Queen’s Speech – A quick summary

By June 4, 2014EU

By the London Office

Today’s Queen’s Speech truly reflected the nature of a Coalition Government as her Majesty began the speech with an impressive feat – managing to combine the slogans of both coalition partners in a hybrid super-slogan. However, we’re not sure that the Coalition’s “long-term plan to build a stronger economy and a fairer society” is ever going to catch on. The Queen went on to announce 15 new Bills (three in Draft) which, together with the six bills currently being carried over, will keep Parliament reasonably busy up to the General Election next year.

Continuing a theme from the Budget, pension reform was probably the major announcement of the Speech with two new Bills allowing pensioners to cash in their pension savings rather than buy an annuity and also introducing Dutch-style collective defined contributions.

Aside from pension reform, the key themes were business reform, energy, infrastructure and support for families.

Business reform

The Small Business, Enterprise and Employment Bill will introduce a wide range of measures aimed at supporting small businesses, including i) improving access to public procurement and access to finance, ii) a commitment to tackle red tape and iii) the introduction of a new Statutory Code and independent Adjudicator to ensure that publicans who are tied to a pub owning company are treated fairly. The Bill will also be used to tackle National Minimum Wage misuse, to crack down on abuse in zero hours contracts and to introduce a public register of company beneficial ownership which is hoped to help tackle tax evasion and avoidance.

Infrastructure and energy

The Infrastructure Bill seeks to bolster investment in infrastructure (surprise surprise!) by allowing stable long term funding, delivering better value for money and relieving unnecessary administrative pressures. Measures include making it easier for developers to purchase and build on public sector land assets, as well as a new zero carbon standard for new homes from 2016 (which will not apply to small building sites). The Government will also support the development of gas and oil from shale and geothermal energy by clarifying and streamlining the underground access regime.

Families

The Childcare Payments Bill will support families by covering up to a maximum of £2,000 of yearly child care costs per child, introduce tax-free childcare. The Government will also go ahead with free school meals for children in in reception, year 1 and year 2 in state-funded schools and will extend free childcare to more of the most disadvantaged two year olds. The Government will further recognise marriage in the tax system.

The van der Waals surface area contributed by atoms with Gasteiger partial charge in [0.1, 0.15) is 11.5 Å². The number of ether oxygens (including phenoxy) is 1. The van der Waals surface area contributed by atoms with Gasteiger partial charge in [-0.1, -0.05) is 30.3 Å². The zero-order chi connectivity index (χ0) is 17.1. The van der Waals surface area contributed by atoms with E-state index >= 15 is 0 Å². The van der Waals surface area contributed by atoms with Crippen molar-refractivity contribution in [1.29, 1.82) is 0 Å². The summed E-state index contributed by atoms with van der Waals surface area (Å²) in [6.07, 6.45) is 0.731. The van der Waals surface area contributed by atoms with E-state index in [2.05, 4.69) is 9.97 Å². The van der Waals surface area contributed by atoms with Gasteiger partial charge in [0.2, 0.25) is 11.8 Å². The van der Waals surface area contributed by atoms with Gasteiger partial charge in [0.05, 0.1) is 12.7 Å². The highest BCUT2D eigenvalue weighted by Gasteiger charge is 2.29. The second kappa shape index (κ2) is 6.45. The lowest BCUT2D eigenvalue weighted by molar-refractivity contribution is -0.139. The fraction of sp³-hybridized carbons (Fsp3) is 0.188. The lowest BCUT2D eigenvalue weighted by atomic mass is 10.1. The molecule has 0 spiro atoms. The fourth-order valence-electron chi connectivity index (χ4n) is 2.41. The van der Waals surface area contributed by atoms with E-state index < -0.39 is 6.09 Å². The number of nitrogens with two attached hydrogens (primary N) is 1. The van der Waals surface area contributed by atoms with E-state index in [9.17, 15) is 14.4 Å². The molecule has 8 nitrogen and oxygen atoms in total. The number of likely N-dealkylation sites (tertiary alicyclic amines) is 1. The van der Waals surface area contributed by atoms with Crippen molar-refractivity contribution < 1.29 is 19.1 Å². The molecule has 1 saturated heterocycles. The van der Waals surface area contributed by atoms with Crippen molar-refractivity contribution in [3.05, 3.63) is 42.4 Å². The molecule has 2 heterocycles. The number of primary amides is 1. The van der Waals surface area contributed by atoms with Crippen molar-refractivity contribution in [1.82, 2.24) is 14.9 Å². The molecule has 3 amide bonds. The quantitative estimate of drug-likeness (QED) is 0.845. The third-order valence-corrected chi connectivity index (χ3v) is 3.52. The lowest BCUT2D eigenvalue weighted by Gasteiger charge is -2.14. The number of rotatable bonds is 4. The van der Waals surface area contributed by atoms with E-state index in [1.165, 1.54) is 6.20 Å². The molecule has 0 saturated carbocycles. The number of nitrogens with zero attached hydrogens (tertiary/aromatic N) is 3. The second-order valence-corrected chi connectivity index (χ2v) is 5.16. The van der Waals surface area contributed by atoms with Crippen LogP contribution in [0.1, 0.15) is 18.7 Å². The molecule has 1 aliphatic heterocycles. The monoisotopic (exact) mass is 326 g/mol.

Other notable announcements

The Social Action, Responsibility and Heroism Bill is aimed at reassuring those who are acting for the benefit of society (i.e. those demonstrating a generally responsible approach towards protecting the safety of others or intervening in an emergency) by asking the courts to consider the context of their actions in the event that something goes wrong and they are sued for negligence or breach of statutory duty.

Following on from the publication of the Silk Commission Report earlier this year, the Wales Bill will devolve some financial powers to the Welsh Assembly.

A Recall of MP Bill has also been included in the Government’s programme. Zac Goldmith MP, who has championed this idea, has slammed the Bill as “worse than meaningless” and “a waste of Parliament’s time”. His disappointment with the Bill stems from the fact that the recall mechanisms would only be triggered if an MP is convicted in the UK of an offence and receives a custodial sentence, or if the House of Commons resolves that an MP should face a recall petition.

In the area of law and order, the Government will introduce the widely trailed Modern Slavery Bill, which will strengthen the powers to prevent slavery and human trafficking whilst also improving the support provided for victims of such crimes. The Serious Crime Bill announced will amongst other things, make it explicit that cruelty which is likely to cause psychological harm to a child an offence.

A zombie speech?

Despite much speculation amongst members of the media, it appears that expectations that this would be a Queen’s Speech lacking in content for a “zombie Parliament” were ill-founded. The announcement of ten new bills and the carrying over of six existing bills guarantees that Parliament will have an active year ahead. It also has to be said that Parliaments and Government should not be judged by the quantity but the quality of their legislation.

Labour’s initial reaction to the Speech has focussed on the fact that neither immigration nor the NHS were mentioned, describing this omission as “staggering”.